Here at the Pundit we’ve emphasized that all this attention to form in terms of how industry food safety standards will get developed should be secondary to substance: What are the food safety standards going to be?
As we mentioned in Draft GAP Plan Shows Great Improvement … And Need For More Input , the draft GAP standards circulating for spinach, lettuce and other leafy greens are not as strong as they could be. In fact, as we mentioned in our Pundit’s Letter To The Signatories Of The Buyer-led Food Safety Initiative, the draft GAPs are significantly weaker than the current practices of Fresh Express, the biggest player in the fresh-cut salad business.
As part of our efforts to improve the draft GAPs we’ve offered a $500 honorarium to the person who presents us with the best single idea for an improvement for the draft GAPs. We’ve been talking to many food safety experts and, most, look at the Fresh Express standards and say that they are pretty comprehensive and that given the limits of our current scientific understanding, most experts seem to feel that the industry is unlikely to do much better than just adopting those standards wholesale.
Yet several are working on certain suggestions.
Today, Roy Costa of Environ Health Associates offers his proposal, which is an attempt to help the industry achieve food safety on a more cost-effective basis by suggesting a risk assessment for each field.
It is a sensible idea. Every field in every place does not require the same regimen. Roy proposes to grade farms with a risk assessment of high, medium or low and then adjust the testing plan for each field based on the risk assessment grade:
Good Agricultural Practices Document Review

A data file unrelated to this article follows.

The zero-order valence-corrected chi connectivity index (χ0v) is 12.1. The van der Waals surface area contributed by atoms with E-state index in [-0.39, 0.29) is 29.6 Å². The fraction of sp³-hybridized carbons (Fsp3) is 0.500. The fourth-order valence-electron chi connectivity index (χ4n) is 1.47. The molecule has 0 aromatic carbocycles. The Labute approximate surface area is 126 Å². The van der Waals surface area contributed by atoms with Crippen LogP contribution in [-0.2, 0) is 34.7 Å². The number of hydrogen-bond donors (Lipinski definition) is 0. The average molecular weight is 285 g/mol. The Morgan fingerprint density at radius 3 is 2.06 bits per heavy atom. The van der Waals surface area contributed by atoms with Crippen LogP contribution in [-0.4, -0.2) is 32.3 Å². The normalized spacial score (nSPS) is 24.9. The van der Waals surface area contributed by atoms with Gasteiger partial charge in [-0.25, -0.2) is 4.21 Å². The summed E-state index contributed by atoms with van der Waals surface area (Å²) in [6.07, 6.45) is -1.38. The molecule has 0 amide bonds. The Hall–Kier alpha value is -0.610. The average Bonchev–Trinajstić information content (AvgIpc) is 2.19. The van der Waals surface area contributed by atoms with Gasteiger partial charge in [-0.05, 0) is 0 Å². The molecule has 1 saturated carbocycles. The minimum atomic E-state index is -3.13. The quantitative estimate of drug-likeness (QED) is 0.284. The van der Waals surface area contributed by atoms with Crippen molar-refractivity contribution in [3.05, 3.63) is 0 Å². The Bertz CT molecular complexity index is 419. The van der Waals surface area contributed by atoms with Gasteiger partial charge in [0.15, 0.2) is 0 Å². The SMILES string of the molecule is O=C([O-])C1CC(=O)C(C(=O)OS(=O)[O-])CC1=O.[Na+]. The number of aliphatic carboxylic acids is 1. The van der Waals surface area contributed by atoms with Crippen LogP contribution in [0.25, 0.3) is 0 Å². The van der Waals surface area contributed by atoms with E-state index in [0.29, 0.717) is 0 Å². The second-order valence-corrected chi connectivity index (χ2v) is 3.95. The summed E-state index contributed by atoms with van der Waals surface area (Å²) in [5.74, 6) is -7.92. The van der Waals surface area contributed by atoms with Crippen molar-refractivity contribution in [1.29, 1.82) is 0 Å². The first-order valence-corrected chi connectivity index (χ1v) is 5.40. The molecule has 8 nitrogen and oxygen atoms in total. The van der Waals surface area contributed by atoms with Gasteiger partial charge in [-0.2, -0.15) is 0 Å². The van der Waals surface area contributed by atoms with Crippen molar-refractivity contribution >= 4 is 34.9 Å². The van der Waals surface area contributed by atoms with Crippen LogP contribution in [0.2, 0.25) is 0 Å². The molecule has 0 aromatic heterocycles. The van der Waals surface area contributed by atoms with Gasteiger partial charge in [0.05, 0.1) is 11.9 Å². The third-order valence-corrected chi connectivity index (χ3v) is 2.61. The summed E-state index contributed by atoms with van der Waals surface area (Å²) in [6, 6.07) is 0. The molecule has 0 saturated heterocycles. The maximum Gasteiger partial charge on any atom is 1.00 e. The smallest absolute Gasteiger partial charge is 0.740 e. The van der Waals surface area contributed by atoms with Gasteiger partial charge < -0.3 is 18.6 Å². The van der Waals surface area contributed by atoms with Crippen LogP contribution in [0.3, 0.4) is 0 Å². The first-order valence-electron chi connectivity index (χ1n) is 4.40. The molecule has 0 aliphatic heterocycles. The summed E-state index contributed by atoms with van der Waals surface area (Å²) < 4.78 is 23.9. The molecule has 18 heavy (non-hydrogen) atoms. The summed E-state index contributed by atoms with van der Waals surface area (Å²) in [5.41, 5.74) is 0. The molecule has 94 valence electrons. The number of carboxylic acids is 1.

“Documenting a Risk Based Approach
to Applying GAP Metrics/Standards”
Proposed GAP Standards and Metrics
A risk assessment can improve the setting of standards and make them more acceptable to the fresh produce industry and more effective when applied. Farmers can determine risk fairly easily if they can identify threats to crop safety, and analyze and quantify the current level of protection. In such an analysis, it is possible to assign a risk value to farms based on existing conditions. Such values provide an additional validating step by providing a risk based system for applying the standards.
We can define a threat as any situation, condition or activity that brings hazards such as microbial pathogens closer or in contact with crops. Farmers can evaluate threats including nearness to cattle operations, size of the cattle operation, contiguous land, up slope/down slope topography, evidence of wildlife intrusion into crops, distance to manure and composting, prevailing weather patterns such as prevailing wind, biological and chemical quality of watercourses, drainage patterns on the farm or nearby, and susceptibility to flooding.
Farmers then document the controls: fences, berms, flood control, well construction, and the protection of water bodies used for irrigation and other safety measures that are in place now.
By analyzing threats and controls, investigators can assign numeric values and classify farms into three risk categories:
Risk Categories: High, Medium and Low
We propose a system of classification of farms based on risk assessment, a system that classifies farms into high, medium and low risk. The classifications proposed are subject to change as better science or regulations come into full effect. But what initial classification could provide are logical methods for applying testing regimens and timetables for compliance, with farmers applying the most critical and immediate interventions, testing, etc., to farms in the high-risk category and less stringent timetables for compliance and preventive measures to those classified low risk.
Many thanks to Roy for taking his time to try to help the industry. His idea of risk assessment might allow the industry to be ultra-rigorous where required but not waste money on unnecessary tests.